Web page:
Indeed, shareholders need a lot more than a big-name deal to be convinced. The spate of shutdowns in quick commerce globally is a testament to the cashburn required to compete with rivals and the imperfect unit economics of this category.

The Question Of Disclosures

Then there are the corporate governance and inadequate disclosure issues. Midway through the year, the company stopped disclosing delivery cost per order and merely claimed in its latest financials that this metric had stabilised over the course of the year. Such lack of disclosures have turned off investors.

“In the public markets, it’s best to stay away from the limelight, but we know Zomato is always in the news for some controversy or the other,” said one prominent Bengaluru-based VC firm’s founder who is also a retail investor in Zomato. They declined to be named due to potential signalling to other retail investors.

While in private many investors may not appreciate how Zomato goes about communicating versus the more staid IT services brigade, in public, their concerns have been in relation to untimely disclosures by Zomato, particularly about the Blinkit deal.

As per reports, retail investors complained to SEBI that speculation about the deal had been leaked to the press before the INR 4,447 Cr ($568 Mn) deal was confirmed by Zomato.

And earlier, there have been murmurs about similar lack of disclosures around the investment in Grofers (before the name change to Blinkit) approved last year. For instance, Zomato did not disclose that key managerial personnel and then CFO and now cofounder Akriti Chopra is the wife of Blinkit CEO Albinder Dhindsa.

Similarly, CEO Goyal’s personal investments came under the scanner as well. Last year, Goyal disclosed that he had sold his personal stake in Blinkit to Tiger Global, and that he had his personal investment in logistics tech startup Shiprocket exited at zero profit/loss.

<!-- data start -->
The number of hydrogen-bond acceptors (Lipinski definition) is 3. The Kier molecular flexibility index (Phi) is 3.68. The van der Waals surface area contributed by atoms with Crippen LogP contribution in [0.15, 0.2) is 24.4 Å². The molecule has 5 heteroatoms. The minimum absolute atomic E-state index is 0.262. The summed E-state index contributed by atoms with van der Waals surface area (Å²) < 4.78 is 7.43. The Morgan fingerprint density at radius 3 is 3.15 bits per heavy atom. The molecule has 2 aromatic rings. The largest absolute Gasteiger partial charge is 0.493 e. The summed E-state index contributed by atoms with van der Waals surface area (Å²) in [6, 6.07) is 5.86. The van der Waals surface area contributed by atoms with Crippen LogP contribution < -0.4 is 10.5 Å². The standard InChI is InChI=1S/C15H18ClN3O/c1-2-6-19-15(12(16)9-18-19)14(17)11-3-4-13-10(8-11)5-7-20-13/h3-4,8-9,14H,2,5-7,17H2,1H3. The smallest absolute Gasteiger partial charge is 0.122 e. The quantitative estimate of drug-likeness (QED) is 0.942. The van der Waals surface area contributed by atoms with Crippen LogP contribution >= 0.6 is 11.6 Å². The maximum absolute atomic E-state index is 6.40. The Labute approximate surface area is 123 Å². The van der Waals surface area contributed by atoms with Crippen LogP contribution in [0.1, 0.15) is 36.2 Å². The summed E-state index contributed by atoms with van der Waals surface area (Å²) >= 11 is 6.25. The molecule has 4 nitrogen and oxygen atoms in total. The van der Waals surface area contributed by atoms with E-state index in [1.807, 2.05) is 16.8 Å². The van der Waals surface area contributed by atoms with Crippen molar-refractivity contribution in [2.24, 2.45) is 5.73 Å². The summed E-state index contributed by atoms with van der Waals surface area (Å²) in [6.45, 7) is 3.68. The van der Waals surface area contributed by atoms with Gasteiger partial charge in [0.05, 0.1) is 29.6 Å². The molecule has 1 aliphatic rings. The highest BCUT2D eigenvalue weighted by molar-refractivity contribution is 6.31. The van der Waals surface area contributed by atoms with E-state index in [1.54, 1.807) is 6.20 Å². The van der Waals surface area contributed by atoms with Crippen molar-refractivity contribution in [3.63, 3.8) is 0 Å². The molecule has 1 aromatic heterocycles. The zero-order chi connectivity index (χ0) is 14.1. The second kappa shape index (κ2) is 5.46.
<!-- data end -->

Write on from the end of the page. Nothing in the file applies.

Will Zomato Get Serious?

The same retail investor added that even in Zomato’s FY22 shareholders’ presentation — where CEO Goyal and CFO Akshant Goyal respond to a fictitious character called MS Savvy —  shows the company is maybe a little too playful whereas public markets investors require companies to be serious about disclosures.

“Zomato has not been smart when it comes to decisions around allocating capital, governance. It was thought that Zomato would set an example for startup listings to follow, but instead it’s showing exactly what not to do,” the securities market analyst quoted above.

While no one can predict Zomato’s state next year, the experience of 2021-22 has not convinced many investors or analysts that things will change dramatically. After all the challenges of food delivery will not be solved overnight and then the competition in hyperlocal, quick commerce is also set to intensify.

Tech Stocks & Startup IPO Tracker

Here’s how the past week has been for the listed tech companies we are tracking:

How Indian tech stocks fared this week

Announcing The D2C Summit 2022

India’s largest D2C and ecommerce conference is back and just ahead of the hotly anticipated festive season for 2022. The retail landscape in India has changed drastically since 2020 with ecommerce embedding itself in mainstream consciousness as well as making inroads into the untapped markets.

After two successful editions last year, D2C Summit 3.0 is dedicated to the ecommerce revolution created by burgeoning D2C brands, marketplace giants, the ecosystem partners, retail and corporate behemoths and of course the investors and product makers of modern day India.

The D2C Summit 2022, presented by Pickrr and co-presented by BharatX, will be hosted on September 16 and 17, 2022.

Sign Up Now

Startup Funding Tracker

  • Funding Picks Up : In the past week, Indian startups raised $448 Mn across 30 deals. This is a 286% increase from $116 Mn that Indian startups raised in the previous week
  • Two New Unicorns! Much of this growth has come due to two unicorn rounds — fintech startup OneCard touched $1.25 Bn in valuation after raising $100 Mn, blockchain startup 5ire also entered the unicorn club with its Series A round of $100 Mn

Funding activity in 2022

Edtech Under Scanner & Other Top Stories 

That’s all for this week. Look forward to seeing you next Sunday with another weekly roundup.